Caring for Your Child's Eyes
“The tight skin makes it difficult for them to shut their eyes sometimes. We put Vaseline around her eyes at night so they close their eyes more easily.” – FIRST Parent
“We apply Aquaphor around the eyes twice a day.” - FIRST Parent, Camilla Strickler
“We have had great success with a night time eye ointment applied directly to the skin around the eyes. Previously our daughter experienced styes with we applied her regular body lotions near her eyes. Wash hands well before applications. Also when she was very little I would wipe her eye area with a warm, wet washcloth and apply the ointment immediately afterward.”
– FIRST Parent, Carolyn Straub McTiernan
What is ectropion?
Babies born with ichthyosis may have a mild to severe case of ectropion. Ectropion is a condition whereby the skin around the eyes pulls tightly causing the eyelids to slightly turn outward. It is common in ichthyosis and there are treatments to make your child more comfortable, however your child should be evaluated for the presence of ectropion, which is commonly seen in cases of collodion baby or harlequin Ichthyosis. If present, it is recommended that your doctor consult with an ophthalmologist. Infants with ectropion are at risk for exposure keratitis, or inflammation of the cornea, so ensuring that the eyes are adequately lubricated is essential. This can be accomplished with hourly artificial tears or ocular lubricant. Topical antibiotics may be required for treatment of conjunctivitis or corneal abscess. As always, it is critical to consult with your doctor before pursuing any type of medical treatments for your child.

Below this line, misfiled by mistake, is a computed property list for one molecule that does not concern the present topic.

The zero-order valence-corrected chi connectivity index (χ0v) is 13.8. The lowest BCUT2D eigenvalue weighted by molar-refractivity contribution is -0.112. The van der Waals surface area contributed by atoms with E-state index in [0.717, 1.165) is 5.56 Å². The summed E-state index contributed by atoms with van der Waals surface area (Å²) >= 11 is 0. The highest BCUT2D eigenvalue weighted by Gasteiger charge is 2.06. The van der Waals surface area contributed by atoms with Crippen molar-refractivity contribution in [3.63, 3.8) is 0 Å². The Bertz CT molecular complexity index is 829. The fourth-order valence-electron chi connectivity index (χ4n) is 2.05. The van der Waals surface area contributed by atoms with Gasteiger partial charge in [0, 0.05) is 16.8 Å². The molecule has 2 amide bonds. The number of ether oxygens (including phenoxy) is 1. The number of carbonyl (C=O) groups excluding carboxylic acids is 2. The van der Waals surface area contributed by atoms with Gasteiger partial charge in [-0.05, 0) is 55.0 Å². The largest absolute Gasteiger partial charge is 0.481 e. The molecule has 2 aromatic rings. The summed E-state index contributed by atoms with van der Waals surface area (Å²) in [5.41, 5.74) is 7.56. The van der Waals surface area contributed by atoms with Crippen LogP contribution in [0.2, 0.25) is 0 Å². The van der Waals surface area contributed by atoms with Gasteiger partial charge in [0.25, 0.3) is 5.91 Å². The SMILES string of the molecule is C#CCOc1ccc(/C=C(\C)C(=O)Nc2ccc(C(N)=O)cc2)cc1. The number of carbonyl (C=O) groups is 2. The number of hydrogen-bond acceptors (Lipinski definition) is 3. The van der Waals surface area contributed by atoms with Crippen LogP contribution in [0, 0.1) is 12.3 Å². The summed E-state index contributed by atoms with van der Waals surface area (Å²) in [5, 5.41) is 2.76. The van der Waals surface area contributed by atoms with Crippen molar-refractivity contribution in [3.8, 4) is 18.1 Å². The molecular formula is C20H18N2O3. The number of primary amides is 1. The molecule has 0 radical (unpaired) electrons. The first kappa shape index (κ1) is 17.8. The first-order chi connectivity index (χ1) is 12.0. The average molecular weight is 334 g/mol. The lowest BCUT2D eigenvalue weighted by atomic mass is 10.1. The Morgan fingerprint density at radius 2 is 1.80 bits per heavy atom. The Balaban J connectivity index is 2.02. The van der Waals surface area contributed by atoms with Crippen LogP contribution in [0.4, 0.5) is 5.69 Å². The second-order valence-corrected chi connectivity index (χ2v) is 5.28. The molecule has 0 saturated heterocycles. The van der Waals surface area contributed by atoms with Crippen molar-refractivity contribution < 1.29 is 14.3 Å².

And although ectropion almost universally improves beyond the neonatal period, it can persist throughout life and medical consequences including keratitis, conjunctivitis, inflammation of the conjuctiviti and epiphora, accessing watering of the eye, can ensue.
As your child ages, if the ectropion persists, there are surgical procedures available to them, as well as topical retinoid treatments. It is critical to consult with your physician and medical team before pursuing new treatment for your child.
TeleIchthyosis - Since ichthyosis is a rare condition, sometimes your healthcare practitioner will need guidance from ichthyosis medical experts. Remember that FIRST has a TeleIchthyosis portal, where medical staff can upload questions and photos and an ichthyosis expert will respond as soon as possible. If it is an urgent matter please call the FIRST office and we will reach out to a member of FIRST's MSAB.
This information is provided as a service to patients and parents of patients who have ichthyosis. It is not intended to supplement appropriate medical care, but instead to complement that care with guidance in practical issues facing patients and parents. Neither FIRST, its Board of Directors, Medical & Scientific Advisory Board, Board of Medical Editors nor Foundation staff and officials and sponsoring foundations endorse any treatments or products reported here. All issues pertaining to the care of patients with ichthyosis should be discussed with a dermatologist experienced in the treatment of their skin disorder.